To summarize and smooth the data, several mathematical models were evaluated: exponential [y = a exp (b x)], power [y = a x^{b}], linear [y = a x + b], quadratic [y = a x^{2} + b x + c], and cubic [y = a x^{3} + b x^{2} + c x + d]. An exponential function analysis fits a linear function to semi-logarithmic data (logarithm Y axis) and a power function analysis fits a linear function to full-logarithmic data (logarithm X and Y axes). The mathematical models were evaluated with SAS statistical software (Cary, NC) to determine the best model based on the Akaike’s information criterion [19] and the Bayesian information criterion [20].

The exponential function, which describes uninhibited growth with a constant growth velocity, was the best model for birth weight. The percentiles for birth weight (in grams) were described with the following function:

^{th} percentile of HC and LEN were compared to the linear functions with zero intercept, the largest difference between the two models was 1 mm. The simpler linear model with zero intercept was selected to describe HC and LEN and the percentiles (in cm) were described by the following functions:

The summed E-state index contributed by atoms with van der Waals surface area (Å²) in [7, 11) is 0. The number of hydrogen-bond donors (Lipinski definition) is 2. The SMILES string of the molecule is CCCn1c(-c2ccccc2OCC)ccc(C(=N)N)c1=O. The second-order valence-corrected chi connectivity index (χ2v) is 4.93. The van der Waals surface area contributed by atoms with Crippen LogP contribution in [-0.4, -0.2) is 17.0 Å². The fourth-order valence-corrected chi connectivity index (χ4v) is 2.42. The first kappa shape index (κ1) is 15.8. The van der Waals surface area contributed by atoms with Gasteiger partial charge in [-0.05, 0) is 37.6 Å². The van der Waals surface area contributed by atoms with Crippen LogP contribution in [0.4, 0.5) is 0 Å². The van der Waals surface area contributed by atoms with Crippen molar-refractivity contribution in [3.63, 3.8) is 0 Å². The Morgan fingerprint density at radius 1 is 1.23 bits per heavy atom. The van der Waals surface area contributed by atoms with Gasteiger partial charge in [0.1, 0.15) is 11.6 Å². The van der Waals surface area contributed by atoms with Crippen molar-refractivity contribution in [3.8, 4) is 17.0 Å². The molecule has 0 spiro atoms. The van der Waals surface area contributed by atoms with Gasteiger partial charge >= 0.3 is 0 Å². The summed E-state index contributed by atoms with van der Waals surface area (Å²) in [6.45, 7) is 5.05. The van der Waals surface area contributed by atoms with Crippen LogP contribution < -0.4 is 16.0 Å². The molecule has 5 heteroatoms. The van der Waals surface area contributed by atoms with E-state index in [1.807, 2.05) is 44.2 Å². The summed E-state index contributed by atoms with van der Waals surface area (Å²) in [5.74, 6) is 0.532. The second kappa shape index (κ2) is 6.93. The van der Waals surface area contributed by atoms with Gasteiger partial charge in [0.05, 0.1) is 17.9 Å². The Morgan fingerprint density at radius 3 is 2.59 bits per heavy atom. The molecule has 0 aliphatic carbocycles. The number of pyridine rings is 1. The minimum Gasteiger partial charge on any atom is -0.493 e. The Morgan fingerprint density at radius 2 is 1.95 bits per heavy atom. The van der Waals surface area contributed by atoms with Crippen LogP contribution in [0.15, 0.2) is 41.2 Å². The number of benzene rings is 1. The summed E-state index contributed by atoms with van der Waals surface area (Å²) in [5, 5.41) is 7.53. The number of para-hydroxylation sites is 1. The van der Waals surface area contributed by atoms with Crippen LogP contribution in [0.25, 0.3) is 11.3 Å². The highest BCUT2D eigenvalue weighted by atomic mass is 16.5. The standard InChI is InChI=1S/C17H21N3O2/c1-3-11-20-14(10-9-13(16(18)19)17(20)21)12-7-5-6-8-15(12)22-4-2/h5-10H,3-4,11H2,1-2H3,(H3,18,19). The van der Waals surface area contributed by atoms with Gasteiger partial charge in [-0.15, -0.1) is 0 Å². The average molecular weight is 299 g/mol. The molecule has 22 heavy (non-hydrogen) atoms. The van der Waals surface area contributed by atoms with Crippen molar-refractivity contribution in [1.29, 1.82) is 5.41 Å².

^{th}, 10^{th}, 25^{th}, 50^{th}, 75^{th}, 90^{th} and 95^{th} percentiles for birth weight, head circumference, and length were generated with PSI-Plot (Poly Software Incorporated, Pearl River, NY).

The LMS method is used to construct growth charts [21]. It estimates the percentiles in terms of three age specific cubic spline curves: the L curve (Box-Cox power to remove skewness), the M curve (Median), and the S curve (coefficient of variation). The gender-specific LMS coefficients for birth weight, head circumference, and length were determined with LMS chartmaker light version 2.54 (http://www.healthforallchildren.com/?product=lmschartmaker-light). The degrees of freedom for the fitted LMS spline curves were, respectively, 2, 6 and 4 for weight and 0, 4 and 3 for length and head circumference.

To summarize and smooth the data, several mathematical models were evaluated: exponential [y = a exp (b x)], power [y = a x

The exponential function, which describes uninhibited growth with a constant growth velocity, was the best model for birth weight. The percentiles for birth weight (in grams) were described with the following function: